Monday Morning Math: D. R. Kaprekar and his constant


Happy May Day!  It’s finals week here, and so this will be the last Monday Morning Math until sometime in September. But in the meantime, here’s a neat magic trick

  • Start with a 4 digit number. The digits don’t have to all be different, but they can’t all be the same (so 1001 is OK but 1111 is not).
  • Now look at the 4 digits, and write down both the largest number and the smallest number you can make with those digits: in my example the largest would be 1100 and the smallest 0011.   
  • Take the difference:  I got 1100-0011, which is 1089.  (Hey, that’s pretty cool!  I’ve seen that number before.  But I digress.)
  • Now repeat the process: take your new 4 digit number, write the largest and the smallest number you can make with those digits and take the difference.  And keep doing it.  After a while, you’ll get the same number over and over again.  And that number is……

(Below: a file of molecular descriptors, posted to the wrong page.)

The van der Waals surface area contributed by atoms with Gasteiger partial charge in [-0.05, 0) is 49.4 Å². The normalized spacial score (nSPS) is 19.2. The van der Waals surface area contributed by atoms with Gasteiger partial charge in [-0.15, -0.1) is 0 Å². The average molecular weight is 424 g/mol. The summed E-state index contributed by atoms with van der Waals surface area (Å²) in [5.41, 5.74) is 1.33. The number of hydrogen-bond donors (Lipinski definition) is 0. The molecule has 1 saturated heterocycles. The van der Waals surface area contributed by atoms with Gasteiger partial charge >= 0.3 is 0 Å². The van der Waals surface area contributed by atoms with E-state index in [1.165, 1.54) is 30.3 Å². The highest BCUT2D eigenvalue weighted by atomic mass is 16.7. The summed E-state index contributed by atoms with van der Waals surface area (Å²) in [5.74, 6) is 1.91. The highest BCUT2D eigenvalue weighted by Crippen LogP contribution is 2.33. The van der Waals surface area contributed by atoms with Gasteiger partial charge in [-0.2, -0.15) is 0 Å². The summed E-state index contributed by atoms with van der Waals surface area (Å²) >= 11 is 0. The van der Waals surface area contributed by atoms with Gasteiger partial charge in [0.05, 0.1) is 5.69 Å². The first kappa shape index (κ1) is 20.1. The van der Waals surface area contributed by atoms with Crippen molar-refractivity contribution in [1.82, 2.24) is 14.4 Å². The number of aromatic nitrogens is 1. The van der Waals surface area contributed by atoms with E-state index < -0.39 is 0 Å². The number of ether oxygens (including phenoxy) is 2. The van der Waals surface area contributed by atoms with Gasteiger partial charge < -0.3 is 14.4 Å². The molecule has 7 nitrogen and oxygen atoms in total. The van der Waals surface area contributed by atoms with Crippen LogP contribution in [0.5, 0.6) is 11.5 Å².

This is called Kaprekar’s constant, named after Dattatreya Ramchandra Kaprekar.  D. R. Kaprekar was born on January 17, 1905, in Dahanu, India, and enjoyed math puzzles and numbers from when he was young.  He studied math in college and in 1927, when he was 22, was awarded the R. P. Paranjpe Mathematical Prize for original work.  His discovery of the pattern above isn’t his only work, but it might be the best suited for magic tricks. 

There’s a  version with 3 digits too,  but once you get to 5 or more digits you start getting cycles instead of the same number over and over.  And that’s just Base Ten – you can explore other bases to see what happens. Enjoy!


  • Wikipedia
  • MacTutor (where the picture came from)
  • Hat tip to Ricardo Teixeira, whose presentation on mathemagic introduced me to this constant!

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